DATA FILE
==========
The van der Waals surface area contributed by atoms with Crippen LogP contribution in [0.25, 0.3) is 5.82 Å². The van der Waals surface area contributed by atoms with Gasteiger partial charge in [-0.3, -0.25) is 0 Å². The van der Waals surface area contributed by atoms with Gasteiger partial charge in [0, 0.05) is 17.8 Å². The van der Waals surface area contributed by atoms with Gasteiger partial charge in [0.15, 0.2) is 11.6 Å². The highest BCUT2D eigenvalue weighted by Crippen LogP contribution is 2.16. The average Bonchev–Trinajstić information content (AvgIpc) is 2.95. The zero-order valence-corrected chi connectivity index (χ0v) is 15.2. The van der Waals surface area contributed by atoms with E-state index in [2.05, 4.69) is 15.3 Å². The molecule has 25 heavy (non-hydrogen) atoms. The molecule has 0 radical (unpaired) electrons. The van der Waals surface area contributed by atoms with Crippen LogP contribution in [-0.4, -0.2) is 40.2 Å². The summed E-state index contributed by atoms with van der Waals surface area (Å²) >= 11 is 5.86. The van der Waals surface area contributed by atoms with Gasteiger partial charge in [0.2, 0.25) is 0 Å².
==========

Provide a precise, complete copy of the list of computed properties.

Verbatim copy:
The van der Waals surface area contributed by atoms with Crippen LogP contribution in [0.25, 0.3) is 5.82 Å². The van der Waals surface area contributed by atoms with Gasteiger partial charge in [-0.3, -0.25) is 0 Å². The van der Waals surface area contributed by atoms with Gasteiger partial charge in [0, 0.05) is 17.8 Å². The van der Waals surface area contributed by atoms with Gasteiger partial charge in [0.15, 0.2) is 11.6 Å². The highest BCUT2D eigenvalue weighted by Crippen LogP contribution is 2.16. The average Bonchev–Trinajstić information content (AvgIpc) is 2.95. The zero-order valence-corrected chi connectivity index (χ0v) is 15.2. The van der Waals surface area contributed by atoms with E-state index in [2.05, 4.69) is 15.3 Å². The molecule has 25 heavy (non-hydrogen) atoms. The molecule has 0 radical (unpaired) electrons. The van der Waals surface area contributed by atoms with Crippen LogP contribution in [-0.4, -0.2) is 40.2 Å². The summed E-state index contributed by atoms with van der Waals surface area (Å²) >= 11 is 5.86. The van der Waals surface area contributed by atoms with Gasteiger partial charge in [0.2, 0.25) is 0 Å².